• At the very beginning of the movie, as soon as the picture comes on the screen, it shows the castle before it is cursed. There is a deer in the foreground drinking out of the stream. If you watch the deer, it suddenly picks its head up to look around. This is the same deer as Bambi's mother, in the scene right before the hunter kills her (The hunter is obviously alluded to be Gaston).

CharactersEdit

  • Belle (voice by Paige O'Hara) is a girl in either her late teens or early twenties. She has brown hair, brown eyes and a passion for reading (which is a quality that Gaston highly detests). Very intelligent and self-assured, she desperately wants to escape the condition of the life in the poor village where she lives. Her father, Maurice, appears to be the only living member of her family. She is also an outsider, which can be seen from her habits (reading) and clothes (blue, while everything else is red and brown).
  • The Beast (voice by Robby Benson) who is actually a prince, was transformed into a Beast by an enchantress for his lack of compassion (and, to some viewers and fans, elicit sexism against women). Since falling in love with someone is the only way to break the spell, he has desperately wished for a girl to fall in love with, though only (initially) so he can be turned back into his human form. When he finally gets one such person, his lack of patience and excess firmness prove to be obstacles to his goal.
  • Gaston (voice by Richard White) is the film's villain. He is large, strong, handsome, and macho, and sees himself as highly desirable (a self-image supported by the opinions of many young women in the village, including the three blonde Bimbettes). Though he is scheming, amoral and cocky (not to mention sexist and chauvinist), he is not a typical Disney villain. He is far more attractive than most Disney villains are and, unlike most villains in Disney fantasies, lacks supernatural powers. In the words of Roger Ebert, Gaston "degenerates during the course of the film from a chauvinist pig to a sadistic monster." [3]
  • Cogsworth (voice by David Ogden Stiers) is the butler of the castle (always wanting to keep things orderly and ordained, and is very eager to please his master, the Beast), who was turned into a mantle clock when the spell was cast.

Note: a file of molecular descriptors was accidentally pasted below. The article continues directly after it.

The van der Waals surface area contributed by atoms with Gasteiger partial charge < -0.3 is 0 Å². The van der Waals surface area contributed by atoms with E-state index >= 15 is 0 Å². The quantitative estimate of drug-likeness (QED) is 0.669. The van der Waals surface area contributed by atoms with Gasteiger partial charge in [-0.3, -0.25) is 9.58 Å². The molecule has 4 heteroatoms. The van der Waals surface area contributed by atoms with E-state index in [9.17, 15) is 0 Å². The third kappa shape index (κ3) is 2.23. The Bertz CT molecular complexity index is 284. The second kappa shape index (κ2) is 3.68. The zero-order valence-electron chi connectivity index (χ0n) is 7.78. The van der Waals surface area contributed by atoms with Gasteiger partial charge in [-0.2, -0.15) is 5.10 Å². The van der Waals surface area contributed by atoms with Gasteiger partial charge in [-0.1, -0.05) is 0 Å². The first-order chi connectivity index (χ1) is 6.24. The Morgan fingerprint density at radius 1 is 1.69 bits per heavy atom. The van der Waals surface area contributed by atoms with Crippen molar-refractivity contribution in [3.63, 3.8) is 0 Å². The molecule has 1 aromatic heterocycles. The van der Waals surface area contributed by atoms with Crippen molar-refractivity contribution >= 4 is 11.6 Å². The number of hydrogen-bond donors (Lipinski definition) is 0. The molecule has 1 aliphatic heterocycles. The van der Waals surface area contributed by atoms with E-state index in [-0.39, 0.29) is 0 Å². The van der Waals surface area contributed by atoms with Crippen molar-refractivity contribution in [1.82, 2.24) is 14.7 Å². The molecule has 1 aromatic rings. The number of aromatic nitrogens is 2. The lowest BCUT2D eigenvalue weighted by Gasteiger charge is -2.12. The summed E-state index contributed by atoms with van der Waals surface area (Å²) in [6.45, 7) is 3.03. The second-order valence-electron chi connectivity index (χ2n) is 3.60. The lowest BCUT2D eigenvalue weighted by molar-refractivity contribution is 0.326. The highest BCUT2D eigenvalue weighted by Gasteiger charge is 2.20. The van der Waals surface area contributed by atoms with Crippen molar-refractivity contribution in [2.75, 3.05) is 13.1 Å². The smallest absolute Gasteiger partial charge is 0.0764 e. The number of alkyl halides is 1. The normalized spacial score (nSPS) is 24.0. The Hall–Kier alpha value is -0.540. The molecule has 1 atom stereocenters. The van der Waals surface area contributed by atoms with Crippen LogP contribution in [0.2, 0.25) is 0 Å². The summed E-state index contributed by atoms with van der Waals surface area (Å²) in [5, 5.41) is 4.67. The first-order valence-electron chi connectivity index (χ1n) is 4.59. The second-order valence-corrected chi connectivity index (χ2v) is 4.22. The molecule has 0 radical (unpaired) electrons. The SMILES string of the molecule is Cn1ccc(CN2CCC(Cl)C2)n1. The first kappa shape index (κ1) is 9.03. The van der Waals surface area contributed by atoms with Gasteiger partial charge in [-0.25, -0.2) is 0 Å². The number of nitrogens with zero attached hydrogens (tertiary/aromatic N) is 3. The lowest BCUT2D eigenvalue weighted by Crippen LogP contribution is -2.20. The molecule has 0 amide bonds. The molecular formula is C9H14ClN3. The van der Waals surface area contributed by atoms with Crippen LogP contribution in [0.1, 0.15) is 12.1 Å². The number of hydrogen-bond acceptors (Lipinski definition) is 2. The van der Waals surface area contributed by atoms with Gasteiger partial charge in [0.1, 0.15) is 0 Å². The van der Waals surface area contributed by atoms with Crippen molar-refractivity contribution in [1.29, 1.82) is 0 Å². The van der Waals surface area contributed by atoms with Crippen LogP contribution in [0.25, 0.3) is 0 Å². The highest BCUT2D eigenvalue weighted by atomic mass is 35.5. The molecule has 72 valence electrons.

• Lumiere (voice by Jerry Orbach) is the maitre d' of the castle, who is now a candelabra.
  • Mrs. Potts (voice by Angela Lansbury) is the maid of the castle, who was transformed into a teapot, and her children (including Chip) into teacups.


SongsEdit

  • "Belle":Template:Audio The opening song of the movie, Belle makes her way to the local bookshop and the whole village erupts into song, describing the oddness of Belle.
    • "Belle Reprise":Template:Audio Sung by Belle after Gaston proposes to her, Belle repeats her plea of "wanting much more than this provincial life".
  • "Be Our Guest":Template:Audio A luncheon cabaret of the castle's servants as crockery, flatware etc. entertaining Belle.
  • "Gaston":Template:Audio LeFou (Gaston's sidekick) and the local drunkards sing Gaston's praises in a village tavern.
    • "Gaston Reprise":Template:Audio After Maurice flees the Beast's castle, he enters the tavern pleading for help, only to be mocked by the townsfolk. It is here that Gaston thinks of the idea to blackmail Belle by sending her father to an asylum if she doesn't marry him.
  • "Something There":Template:Audio Sung by Belle and the Beast when they realise they have feelings for each other.
  • "Beauty And The Beast (Tale As Old As Time)":Template:Audio Sung by Mrs. Potts whilst Belle and the Beast dance in the castle ballroom.
  • "The Mob Song":Template:Audio Sung by the villagers on their way to the castle to kill the beast.

Opening previewsEdit

1992 VHS (Walt Disney Classics)Edit

  • 1991 FBI Green Warnings
  • Coming to Theatres This 1992 Holiday Season
  • "Aladdin" Teaser Trailer
  • "Sleeping Beauty" Theatrical Re-Release Trailer
  • "Special Preview After the Feature from Walt DIsney Home Video" Bumper
  • "Feature Presentation" Bumper
  • 1992 Walt Disney Classics Logo (Distorted Version)
  • 1990 Walt Disney Pictures Logo
  • Start of Movie/Opening Credits

Closing previewsEdit

1992 VHS (Walt Disney Classics)Edit

  • "Coming Soon from Walt Disney Home Video" Bumper
  • "Pinocchio" Home Video Trailer
  • "Now Available from Walt Disney Home Video" Bumper
  • "101 Dalmatians" Home Video Trailer

External linksEdit



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This page uses content from the English Wikipedia. The original article was at Beauty and the Beast (1991 film). As with MOVIEPEDIA, the text of Wikipedia is available under the The Film Guide:GNU Free Documentation License|GNU Free Documentation License.